Wafer thin slices of potato dive from the mandolin, cascading into the hot oil with a raucous sizzle. My father brushes past my left shoulder. I’ve learned not to look, not to ricochet my head around searching for signs of him. He’s not there.
Our second day of vacation in Key West, we Yelped for restaurants not too far away (always a criterion when moody teenagers are in tow), and El Sibonéy came up. The rating was good, though not stellar, but the reviews piqued our interest. They were resoundingly good.
We headed out for a late-ish lunch, bellies rumbling, tempers just beginning to fray. Only a very few confused, hangry directions later, we found this unassuming treasure.
The building’s a brick 1970s home, gutted and converted into this bustling Cuban restaurant. From the outside, apart from the snaking line of waiting diners, there’s nothing to suggest that this is somewhere you might obtain an actual meal.
Brazen wisps of tandoori chicken snake sinously from the oven to duel with the tangy sassiness of makhani sauce on the stove. They will marry soon, overcoming the quarrels and barriers that have separated them so long, combining their finest qualities. Dressed in their wedding garb of carmine, like all good Indian brides, they will unite to the trumpet call of bubbling ghee.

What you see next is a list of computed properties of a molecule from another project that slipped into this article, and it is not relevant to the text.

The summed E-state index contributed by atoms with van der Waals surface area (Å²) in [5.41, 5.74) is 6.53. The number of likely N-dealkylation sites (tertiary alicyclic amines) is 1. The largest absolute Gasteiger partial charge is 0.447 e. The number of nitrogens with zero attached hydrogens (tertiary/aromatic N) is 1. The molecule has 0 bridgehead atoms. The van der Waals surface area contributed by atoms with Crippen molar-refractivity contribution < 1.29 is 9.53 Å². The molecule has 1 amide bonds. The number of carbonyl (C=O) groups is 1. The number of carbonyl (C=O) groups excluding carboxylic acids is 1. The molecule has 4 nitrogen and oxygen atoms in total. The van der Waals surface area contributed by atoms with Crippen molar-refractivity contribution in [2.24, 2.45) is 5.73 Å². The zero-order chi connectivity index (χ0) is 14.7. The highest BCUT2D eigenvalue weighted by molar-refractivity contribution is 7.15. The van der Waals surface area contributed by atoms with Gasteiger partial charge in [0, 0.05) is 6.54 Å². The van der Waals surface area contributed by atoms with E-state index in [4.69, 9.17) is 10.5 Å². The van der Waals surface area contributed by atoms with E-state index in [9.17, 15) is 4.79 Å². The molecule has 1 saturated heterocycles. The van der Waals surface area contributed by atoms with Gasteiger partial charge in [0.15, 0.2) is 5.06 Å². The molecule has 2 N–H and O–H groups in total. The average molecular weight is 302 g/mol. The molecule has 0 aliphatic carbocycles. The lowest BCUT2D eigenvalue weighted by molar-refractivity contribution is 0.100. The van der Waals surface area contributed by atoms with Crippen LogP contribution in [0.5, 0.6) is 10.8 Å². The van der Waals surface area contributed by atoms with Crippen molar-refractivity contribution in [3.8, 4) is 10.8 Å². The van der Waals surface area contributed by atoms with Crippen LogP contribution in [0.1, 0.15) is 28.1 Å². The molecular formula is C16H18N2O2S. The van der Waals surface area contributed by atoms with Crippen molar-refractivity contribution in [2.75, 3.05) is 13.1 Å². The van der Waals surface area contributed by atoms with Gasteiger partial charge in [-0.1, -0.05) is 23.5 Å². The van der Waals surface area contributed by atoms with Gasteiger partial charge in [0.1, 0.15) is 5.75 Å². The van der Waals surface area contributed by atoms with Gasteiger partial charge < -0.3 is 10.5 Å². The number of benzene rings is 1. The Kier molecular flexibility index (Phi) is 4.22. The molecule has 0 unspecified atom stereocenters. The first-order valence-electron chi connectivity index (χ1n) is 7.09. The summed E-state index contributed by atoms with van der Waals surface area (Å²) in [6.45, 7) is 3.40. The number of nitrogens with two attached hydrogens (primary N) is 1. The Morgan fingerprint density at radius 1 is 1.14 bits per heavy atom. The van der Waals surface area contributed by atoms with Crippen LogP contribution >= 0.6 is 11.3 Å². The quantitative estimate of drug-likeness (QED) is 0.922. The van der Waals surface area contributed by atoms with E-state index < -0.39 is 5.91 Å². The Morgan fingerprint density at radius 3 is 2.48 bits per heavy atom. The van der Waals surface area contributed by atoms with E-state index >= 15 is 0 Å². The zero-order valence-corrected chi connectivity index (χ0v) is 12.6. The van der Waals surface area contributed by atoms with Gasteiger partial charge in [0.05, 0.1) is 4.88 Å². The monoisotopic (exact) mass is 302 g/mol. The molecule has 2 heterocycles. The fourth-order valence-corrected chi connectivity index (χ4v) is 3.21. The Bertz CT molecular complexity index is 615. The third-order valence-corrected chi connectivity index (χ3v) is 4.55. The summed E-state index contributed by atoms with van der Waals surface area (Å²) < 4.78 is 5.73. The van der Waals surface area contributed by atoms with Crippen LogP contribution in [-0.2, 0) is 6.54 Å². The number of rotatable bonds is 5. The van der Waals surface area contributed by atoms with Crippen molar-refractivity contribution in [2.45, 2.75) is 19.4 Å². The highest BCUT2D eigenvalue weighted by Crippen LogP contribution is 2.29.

“Can you guess how old I am?” she giggles, shoulders back, a few stray white hairs escaping the tight bun at the back of her head and snaking around her high cheekbones. The only lines on her face are the creases at the side of her mouth as she smiles.
“Come, tell me. Can you guess? I’m much older than you think, you know. Nobody ever guesses right.” She pats her slightly protruding stomach and rearranges her sari so it covers a little more flesh.